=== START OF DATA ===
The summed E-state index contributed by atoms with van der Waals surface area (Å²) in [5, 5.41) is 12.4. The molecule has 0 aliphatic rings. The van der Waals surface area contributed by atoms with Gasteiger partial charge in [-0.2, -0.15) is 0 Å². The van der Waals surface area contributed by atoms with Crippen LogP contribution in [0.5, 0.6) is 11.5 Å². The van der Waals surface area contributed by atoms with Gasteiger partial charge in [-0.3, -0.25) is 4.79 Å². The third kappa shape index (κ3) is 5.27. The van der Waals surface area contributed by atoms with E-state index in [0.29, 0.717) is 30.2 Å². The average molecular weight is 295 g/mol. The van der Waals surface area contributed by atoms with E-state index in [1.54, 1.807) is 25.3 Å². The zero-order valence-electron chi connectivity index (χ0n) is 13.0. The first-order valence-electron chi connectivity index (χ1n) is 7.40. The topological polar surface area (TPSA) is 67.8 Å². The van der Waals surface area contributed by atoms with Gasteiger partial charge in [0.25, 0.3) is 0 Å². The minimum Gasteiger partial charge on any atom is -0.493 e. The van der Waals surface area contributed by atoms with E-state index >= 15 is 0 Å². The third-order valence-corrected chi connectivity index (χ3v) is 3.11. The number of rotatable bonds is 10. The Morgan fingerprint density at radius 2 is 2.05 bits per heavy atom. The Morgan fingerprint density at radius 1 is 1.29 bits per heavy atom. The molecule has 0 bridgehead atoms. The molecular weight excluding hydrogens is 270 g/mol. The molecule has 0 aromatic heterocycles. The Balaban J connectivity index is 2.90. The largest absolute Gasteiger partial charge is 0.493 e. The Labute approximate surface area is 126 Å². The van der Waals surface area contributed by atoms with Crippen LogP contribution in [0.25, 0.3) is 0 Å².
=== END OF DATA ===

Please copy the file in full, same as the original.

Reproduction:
The summed E-state index contributed by atoms with van der Waals surface area (Å²) in [5, 5.41) is 12.4. The molecule has 0 aliphatic rings. The van der Waals surface area contributed by atoms with Gasteiger partial charge in [-0.2, -0.15) is 0 Å². The van der Waals surface area contributed by atoms with Crippen LogP contribution in [0.5, 0.6) is 11.5 Å². The van der Waals surface area contributed by atoms with Gasteiger partial charge in [-0.3, -0.25) is 4.79 Å². The third kappa shape index (κ3) is 5.27. The van der Waals surface area contributed by atoms with E-state index in [0.29, 0.717) is 30.2 Å². The average molecular weight is 295 g/mol. The van der Waals surface area contributed by atoms with E-state index in [1.54, 1.807) is 25.3 Å². The zero-order valence-electron chi connectivity index (χ0n) is 13.0. The first-order valence-electron chi connectivity index (χ1n) is 7.40. The topological polar surface area (TPSA) is 67.8 Å². The van der Waals surface area contributed by atoms with Gasteiger partial charge in [0.25, 0.3) is 0 Å². The minimum Gasteiger partial charge on any atom is -0.493 e. The van der Waals surface area contributed by atoms with E-state index >= 15 is 0 Å². The third-order valence-corrected chi connectivity index (χ3v) is 3.11. The number of rotatable bonds is 10. The Morgan fingerprint density at radius 2 is 2.05 bits per heavy atom. The Morgan fingerprint density at radius 1 is 1.29 bits per heavy atom. The molecule has 0 bridgehead atoms. The molecular weight excluding hydrogens is 270 g/mol. The molecule has 0 aromatic heterocycles. The Balaban J connectivity index is 2.90. The largest absolute Gasteiger partial charge is 0.493 e. The Labute approximate surface area is 126 Å². The van der Waals surface area contributed by atoms with Crippen LogP contribution in [0.25, 0.3) is 0 Å².